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Dominican Sisters of Peace
Sisters join interfaith rally for immigration reform

Sisters Robin Richard, OP (Columbus, Ohio), Susan Leslie, OP, (Chimbote, Peru, missionary) and Regina McCarthy, OP (St. Catharine, Kentucky) model T-shirts they wore to the interfaith rally for immigration reform at the Ohio state capitol on July 21.

About 25 Dominican Sisters of Peace participated in a faith-based rally outside the Ohio state capitol building July 21in an effort to encourage just, humane,
and comprehensive immigration reform. The event was one of dozens nationwide being held in the eight weeks leading up to July 28, when a strict immigration law based on racial profiling is set to go into effect in Arizona. In solidarity with the faith and immigrant communities in Arizona, and in opposition to this law and a wave of states proposing similar legislation, the Dominican Sisters joined in public witness with other Catholics and participants from mainline Protestant, evangelical, Jewish, Sikh, Unitarian Universalist backgrounds, among others.

Dominican Sisters of Peace Councillor Sister Gemma Doll, OP read one of the readings as a representative of the Catholic faith

Sister Gemma Doll, OP, a Councilor for Dominican Sisters of Peace, did one of the readings at the vigil. She and other Dominican sisters present were among those interviewed by members of the press for comment. “It is so important for us as women of the Church and women of peace to be a visible witness to the need for immigration reform and to protest unjust laws like the one taking effect next week in Arizona,” stated Sr. Judy Morris, OP, who works as the Promoter of Justice for the Dominican Sisters of Peace. “We are called to be a voice for the voiceless, and the need for immigration reform is one of the most pressing issues today.”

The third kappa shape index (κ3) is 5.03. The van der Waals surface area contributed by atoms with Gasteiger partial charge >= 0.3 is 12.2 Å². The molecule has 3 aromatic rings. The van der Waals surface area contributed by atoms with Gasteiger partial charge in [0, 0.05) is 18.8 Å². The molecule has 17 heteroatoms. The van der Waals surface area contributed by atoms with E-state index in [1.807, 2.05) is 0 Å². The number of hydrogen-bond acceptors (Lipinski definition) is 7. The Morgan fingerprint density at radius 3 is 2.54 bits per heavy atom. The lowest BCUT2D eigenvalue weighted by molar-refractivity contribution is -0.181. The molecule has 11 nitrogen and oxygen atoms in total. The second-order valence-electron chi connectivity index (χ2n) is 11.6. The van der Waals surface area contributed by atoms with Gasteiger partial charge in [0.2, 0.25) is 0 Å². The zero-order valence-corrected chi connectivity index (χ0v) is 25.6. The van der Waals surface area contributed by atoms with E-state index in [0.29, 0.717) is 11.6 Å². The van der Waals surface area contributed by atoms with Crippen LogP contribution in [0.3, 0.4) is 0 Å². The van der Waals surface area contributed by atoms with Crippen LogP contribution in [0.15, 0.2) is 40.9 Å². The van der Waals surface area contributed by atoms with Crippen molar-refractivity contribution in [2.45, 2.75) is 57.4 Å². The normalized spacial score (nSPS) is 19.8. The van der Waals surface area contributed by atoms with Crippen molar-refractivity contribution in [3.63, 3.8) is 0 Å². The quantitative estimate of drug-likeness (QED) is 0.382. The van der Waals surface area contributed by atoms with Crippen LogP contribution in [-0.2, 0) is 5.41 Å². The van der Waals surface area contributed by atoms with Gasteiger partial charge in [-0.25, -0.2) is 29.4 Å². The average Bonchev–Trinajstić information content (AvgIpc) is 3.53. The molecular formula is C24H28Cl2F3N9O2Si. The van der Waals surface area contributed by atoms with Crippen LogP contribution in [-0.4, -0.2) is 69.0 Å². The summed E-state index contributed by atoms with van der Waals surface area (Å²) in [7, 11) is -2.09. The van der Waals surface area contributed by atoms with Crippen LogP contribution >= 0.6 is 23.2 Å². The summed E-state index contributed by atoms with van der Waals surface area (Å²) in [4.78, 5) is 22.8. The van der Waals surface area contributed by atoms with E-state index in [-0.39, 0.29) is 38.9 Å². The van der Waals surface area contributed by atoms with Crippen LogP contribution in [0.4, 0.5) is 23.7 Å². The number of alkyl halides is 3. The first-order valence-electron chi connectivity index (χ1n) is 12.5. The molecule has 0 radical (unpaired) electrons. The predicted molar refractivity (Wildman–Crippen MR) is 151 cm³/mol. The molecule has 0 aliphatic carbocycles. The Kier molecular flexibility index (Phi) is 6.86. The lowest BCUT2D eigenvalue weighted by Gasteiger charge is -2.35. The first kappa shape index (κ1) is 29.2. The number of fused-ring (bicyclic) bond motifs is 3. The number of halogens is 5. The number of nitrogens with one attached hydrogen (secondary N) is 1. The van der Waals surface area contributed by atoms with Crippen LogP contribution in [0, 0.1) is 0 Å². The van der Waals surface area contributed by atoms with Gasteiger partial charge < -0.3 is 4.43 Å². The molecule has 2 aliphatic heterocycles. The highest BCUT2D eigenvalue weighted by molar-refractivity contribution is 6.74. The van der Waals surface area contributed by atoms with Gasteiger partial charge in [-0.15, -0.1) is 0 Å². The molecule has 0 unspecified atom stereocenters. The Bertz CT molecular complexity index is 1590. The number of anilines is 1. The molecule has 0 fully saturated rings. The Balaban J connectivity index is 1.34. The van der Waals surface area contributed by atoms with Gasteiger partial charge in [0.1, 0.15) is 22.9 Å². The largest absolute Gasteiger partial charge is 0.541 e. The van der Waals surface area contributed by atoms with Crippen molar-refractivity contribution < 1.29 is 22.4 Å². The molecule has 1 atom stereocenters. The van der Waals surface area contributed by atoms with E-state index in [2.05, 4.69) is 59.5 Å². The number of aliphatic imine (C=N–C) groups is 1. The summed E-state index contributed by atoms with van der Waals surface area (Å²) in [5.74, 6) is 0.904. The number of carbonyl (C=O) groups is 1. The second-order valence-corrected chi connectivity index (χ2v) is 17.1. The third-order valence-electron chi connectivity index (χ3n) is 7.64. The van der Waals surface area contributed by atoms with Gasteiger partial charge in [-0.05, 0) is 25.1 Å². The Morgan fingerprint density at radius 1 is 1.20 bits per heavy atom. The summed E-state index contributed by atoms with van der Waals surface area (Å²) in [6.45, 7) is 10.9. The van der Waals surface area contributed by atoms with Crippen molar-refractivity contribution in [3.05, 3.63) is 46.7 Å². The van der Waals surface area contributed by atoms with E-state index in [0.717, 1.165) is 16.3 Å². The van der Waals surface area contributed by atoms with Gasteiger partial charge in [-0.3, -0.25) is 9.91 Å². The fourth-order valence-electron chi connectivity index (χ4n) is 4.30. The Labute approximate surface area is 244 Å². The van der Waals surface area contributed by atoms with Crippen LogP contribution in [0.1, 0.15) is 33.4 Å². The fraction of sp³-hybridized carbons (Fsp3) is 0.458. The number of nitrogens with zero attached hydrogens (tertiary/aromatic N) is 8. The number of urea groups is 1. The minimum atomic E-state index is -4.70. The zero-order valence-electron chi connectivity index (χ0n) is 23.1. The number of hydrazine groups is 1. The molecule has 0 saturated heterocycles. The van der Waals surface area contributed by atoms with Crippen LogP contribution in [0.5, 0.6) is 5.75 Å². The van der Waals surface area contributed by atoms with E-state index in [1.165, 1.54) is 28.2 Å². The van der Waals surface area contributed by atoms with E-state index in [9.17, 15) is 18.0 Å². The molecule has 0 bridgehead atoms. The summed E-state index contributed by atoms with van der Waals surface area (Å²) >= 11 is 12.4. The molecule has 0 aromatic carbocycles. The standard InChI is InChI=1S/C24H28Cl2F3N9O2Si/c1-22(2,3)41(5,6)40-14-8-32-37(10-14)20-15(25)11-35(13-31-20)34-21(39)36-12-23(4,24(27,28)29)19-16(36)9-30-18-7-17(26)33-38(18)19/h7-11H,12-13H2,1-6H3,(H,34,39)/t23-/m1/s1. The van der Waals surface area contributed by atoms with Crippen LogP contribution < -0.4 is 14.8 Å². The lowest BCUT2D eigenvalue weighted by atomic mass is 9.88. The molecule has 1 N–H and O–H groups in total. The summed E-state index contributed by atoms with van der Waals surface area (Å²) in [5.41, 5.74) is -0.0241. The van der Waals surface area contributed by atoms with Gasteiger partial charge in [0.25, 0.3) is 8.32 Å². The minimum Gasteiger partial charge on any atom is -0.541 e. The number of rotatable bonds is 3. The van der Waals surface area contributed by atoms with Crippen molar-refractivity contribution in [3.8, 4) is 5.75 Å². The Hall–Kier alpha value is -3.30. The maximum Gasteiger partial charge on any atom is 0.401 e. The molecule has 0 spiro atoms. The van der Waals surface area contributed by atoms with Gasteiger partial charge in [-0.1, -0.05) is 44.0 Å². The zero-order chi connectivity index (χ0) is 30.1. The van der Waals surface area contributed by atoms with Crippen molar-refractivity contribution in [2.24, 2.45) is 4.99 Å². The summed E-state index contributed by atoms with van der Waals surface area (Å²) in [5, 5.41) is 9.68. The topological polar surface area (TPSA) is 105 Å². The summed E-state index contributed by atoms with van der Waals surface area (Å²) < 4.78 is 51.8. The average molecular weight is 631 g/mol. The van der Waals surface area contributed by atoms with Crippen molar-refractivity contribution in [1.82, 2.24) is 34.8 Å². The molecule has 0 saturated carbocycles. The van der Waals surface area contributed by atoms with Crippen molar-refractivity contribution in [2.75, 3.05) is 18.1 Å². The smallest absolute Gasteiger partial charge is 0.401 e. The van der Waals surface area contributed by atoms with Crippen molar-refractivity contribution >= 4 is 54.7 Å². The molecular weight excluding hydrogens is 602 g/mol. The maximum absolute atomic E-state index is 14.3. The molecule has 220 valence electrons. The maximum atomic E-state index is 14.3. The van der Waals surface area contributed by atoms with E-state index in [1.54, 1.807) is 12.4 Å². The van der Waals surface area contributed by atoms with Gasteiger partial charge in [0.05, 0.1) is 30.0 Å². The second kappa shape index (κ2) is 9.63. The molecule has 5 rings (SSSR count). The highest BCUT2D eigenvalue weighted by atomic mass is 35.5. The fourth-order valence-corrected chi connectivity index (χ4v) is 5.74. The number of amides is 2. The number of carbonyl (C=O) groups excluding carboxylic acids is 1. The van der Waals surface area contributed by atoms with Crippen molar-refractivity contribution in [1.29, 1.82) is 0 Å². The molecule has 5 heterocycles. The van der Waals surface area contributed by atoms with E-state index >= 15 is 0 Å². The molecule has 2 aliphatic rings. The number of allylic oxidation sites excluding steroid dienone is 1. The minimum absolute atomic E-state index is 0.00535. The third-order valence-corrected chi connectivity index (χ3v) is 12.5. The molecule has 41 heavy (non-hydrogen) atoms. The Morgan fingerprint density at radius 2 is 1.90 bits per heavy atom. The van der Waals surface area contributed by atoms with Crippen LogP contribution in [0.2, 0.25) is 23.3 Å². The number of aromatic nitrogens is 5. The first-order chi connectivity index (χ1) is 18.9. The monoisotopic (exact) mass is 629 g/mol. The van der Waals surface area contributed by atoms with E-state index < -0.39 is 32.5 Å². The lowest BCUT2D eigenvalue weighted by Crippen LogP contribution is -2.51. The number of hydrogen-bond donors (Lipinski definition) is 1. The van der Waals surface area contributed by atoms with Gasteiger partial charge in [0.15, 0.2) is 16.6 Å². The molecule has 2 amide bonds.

Recalling that the Catholic Church in the United States has historically been an immigrant church, Sister Judy cited recent Church documents that outline specific reforms needed, including global anti-poverty efforts, expanded opportunities to reunify families, temporary worker programs, and restoration of due process. She notes that measures like the law in Arizona not only unjustly target immigrants, but also distract from these real solutions needed.

The event was organized by Church World Service, a faith-based peace and justice group, as part of a “rolling vigil” across the country. The eight weeks of prayer and
public witness were inspired by Isaiah 58, which teaches that a “true fast” is undertaken in service of “loosening the chains of injustice.” The cross-country events will continue through next week.

Story and photos courtesy of Dominican Sisters of Peace